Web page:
Please use this identifier to cite or link to this item: https://hdl.handle.net/10356/90184
Title: Beneficence : does agglomeration matter?
Authors: Forcehimes, Andrew T.
Semrau, Luke
Keywords: Agglomeration
DRNTU::Humanities::Philosophy
Beneficence
Issue Date: 2017
Source: Forcehimes, A. T., & Semrau, L. (2019). Beneficence : does agglomeration matter? . Journal of Applied Philosophy, 36(1), 17-33. doi:10.1111/japp.12276
Series/Report no.: Journal of Applied Philosophy
Abstract: When it comes to the duty of beneficence, a formidable class of moderate positions holds that morally significant considerations emerge when one's actions are seen as part of a larger series. Agglomeration, according to these moderates, limits the demands of beneficence, thereby avoiding the extremely demanding view forcefully defended by Peter Singer. This idea has much appeal. What morality can demand of people is, it seems, appropriately modulated by how much they have already done or will do. Here we examine a number of recent proposals that appeal to agglomeration. None of them, we argue, succeeds.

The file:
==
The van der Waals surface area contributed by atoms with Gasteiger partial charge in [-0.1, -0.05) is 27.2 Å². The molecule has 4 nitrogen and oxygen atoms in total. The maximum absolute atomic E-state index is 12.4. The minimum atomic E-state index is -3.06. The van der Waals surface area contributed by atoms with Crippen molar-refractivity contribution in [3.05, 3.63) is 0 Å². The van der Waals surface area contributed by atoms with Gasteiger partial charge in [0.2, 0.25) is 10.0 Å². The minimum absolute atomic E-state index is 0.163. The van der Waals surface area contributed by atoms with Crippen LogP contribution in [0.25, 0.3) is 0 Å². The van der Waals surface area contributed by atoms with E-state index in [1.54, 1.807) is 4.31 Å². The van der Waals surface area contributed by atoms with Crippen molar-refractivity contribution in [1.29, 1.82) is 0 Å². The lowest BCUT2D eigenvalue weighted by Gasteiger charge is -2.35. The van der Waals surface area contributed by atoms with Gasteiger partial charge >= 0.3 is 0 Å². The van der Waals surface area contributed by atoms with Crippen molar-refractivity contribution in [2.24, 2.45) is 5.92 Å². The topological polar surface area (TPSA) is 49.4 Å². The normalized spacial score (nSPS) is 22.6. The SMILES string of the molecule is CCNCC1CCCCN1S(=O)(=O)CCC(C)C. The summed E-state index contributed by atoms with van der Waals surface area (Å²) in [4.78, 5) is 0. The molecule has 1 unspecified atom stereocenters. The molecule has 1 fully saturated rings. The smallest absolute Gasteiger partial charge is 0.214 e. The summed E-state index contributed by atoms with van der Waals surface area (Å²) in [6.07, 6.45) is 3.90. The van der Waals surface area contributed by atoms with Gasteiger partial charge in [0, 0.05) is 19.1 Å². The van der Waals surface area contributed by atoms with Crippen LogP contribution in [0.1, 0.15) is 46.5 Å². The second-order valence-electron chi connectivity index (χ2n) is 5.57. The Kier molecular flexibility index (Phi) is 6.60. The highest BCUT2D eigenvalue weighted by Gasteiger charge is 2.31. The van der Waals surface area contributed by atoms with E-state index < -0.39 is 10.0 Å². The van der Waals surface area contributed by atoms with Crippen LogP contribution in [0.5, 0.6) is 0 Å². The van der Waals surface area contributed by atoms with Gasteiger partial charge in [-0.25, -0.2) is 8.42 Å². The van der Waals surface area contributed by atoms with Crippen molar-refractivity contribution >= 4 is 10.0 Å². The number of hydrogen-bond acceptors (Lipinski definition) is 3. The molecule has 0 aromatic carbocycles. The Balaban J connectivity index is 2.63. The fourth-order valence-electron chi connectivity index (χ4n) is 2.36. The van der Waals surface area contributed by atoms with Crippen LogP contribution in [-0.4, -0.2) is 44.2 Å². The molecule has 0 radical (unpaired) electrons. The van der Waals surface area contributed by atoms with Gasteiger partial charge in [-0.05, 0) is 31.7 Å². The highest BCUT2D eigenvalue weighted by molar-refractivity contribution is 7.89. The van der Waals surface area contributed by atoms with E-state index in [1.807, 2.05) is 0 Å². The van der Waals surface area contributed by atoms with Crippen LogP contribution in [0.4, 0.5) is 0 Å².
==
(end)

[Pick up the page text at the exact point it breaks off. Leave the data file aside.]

URI: https://hdl.handle.net/10356/90184
http://hdl.handle.net/10220/48440
ISSN: 0264-3758
DOI: http://dx.doi.org/10.1111/japp.12276
Rights: © 2017 Society for Applied Philosophy (Published by John Wiley & Sons Ltd). All rights reserved.
Fulltext Permission: none
Fulltext Availability: No Fulltext
Appears in Collections:SoH Journal Articles

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